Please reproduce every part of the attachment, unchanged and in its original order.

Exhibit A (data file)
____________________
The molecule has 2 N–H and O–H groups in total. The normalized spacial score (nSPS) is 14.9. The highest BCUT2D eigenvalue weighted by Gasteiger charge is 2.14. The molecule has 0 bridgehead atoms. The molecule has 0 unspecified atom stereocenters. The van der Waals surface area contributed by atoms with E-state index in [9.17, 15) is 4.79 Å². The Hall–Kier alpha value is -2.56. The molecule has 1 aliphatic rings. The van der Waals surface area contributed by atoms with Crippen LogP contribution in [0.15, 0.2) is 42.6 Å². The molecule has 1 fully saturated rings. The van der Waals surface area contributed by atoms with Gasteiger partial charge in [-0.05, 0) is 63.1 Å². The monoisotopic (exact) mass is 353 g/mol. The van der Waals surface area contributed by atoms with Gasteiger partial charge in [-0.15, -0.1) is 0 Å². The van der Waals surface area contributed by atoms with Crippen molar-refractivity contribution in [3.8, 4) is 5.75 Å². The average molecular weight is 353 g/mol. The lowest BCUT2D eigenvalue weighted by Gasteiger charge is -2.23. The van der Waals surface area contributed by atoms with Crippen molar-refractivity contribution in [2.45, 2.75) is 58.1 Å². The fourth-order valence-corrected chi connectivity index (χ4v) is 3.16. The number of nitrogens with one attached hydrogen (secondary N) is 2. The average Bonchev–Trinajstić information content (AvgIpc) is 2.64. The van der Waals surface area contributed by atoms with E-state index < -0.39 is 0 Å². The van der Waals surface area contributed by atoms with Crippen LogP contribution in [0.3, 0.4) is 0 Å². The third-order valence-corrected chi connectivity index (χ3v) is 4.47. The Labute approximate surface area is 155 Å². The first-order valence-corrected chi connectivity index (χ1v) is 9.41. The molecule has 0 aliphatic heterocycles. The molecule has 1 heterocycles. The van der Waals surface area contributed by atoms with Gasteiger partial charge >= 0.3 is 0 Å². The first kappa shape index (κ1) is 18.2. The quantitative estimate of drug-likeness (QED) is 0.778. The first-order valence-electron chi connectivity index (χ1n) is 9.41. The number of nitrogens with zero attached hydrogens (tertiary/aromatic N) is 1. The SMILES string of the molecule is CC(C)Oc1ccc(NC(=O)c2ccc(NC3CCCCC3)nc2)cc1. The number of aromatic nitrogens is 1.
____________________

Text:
The molecule has 2 N–H and O–H groups in total. The normalized spacial score (nSPS) is 14.9. The highest BCUT2D eigenvalue weighted by Gasteiger charge is 2.14. The molecule has 0 bridgehead atoms. The molecule has 0 unspecified atom stereocenters. The van der Waals surface area contributed by atoms with E-state index in [9.17, 15) is 4.79 Å². The Hall–Kier alpha value is -2.56. The molecule has 1 aliphatic rings. The van der Waals surface area contributed by atoms with Crippen LogP contribution in [0.15, 0.2) is 42.6 Å². The molecule has 1 fully saturated rings. The van der Waals surface area contributed by atoms with Gasteiger partial charge in [-0.05, 0) is 63.1 Å². The monoisotopic (exact) mass is 353 g/mol. The van der Waals surface area contributed by atoms with Gasteiger partial charge in [-0.15, -0.1) is 0 Å². The van der Waals surface area contributed by atoms with Crippen molar-refractivity contribution in [3.8, 4) is 5.75 Å². The average molecular weight is 353 g/mol. The lowest BCUT2D eigenvalue weighted by Gasteiger charge is -2.23. The van der Waals surface area contributed by atoms with Crippen molar-refractivity contribution in [2.45, 2.75) is 58.1 Å². The fourth-order valence-corrected chi connectivity index (χ4v) is 3.16. The number of nitrogens with one attached hydrogen (secondary N) is 2. The average Bonchev–Trinajstić information content (AvgIpc) is 2.64. The van der Waals surface area contributed by atoms with E-state index < -0.39 is 0 Å². The van der Waals surface area contributed by atoms with Crippen LogP contribution in [0.3, 0.4) is 0 Å². The third-order valence-corrected chi connectivity index (χ3v) is 4.47. The Labute approximate surface area is 155 Å². The first-order valence-corrected chi connectivity index (χ1v) is 9.41. The molecule has 0 aliphatic heterocycles. The molecule has 1 heterocycles. The van der Waals surface area contributed by atoms with Gasteiger partial charge >= 0.3 is 0 Å². The first kappa shape index (κ1) is 18.2. The quantitative estimate of drug-likeness (QED) is 0.778. The first-order valence-electron chi connectivity index (χ1n) is 9.41. The number of nitrogens with zero attached hydrogens (tertiary/aromatic N) is 1. The SMILES string of the molecule is CC(C)Oc1ccc(NC(=O)c2ccc(NC3CCCCC3)nc2)cc1. The number of aromatic nitrogens is 1.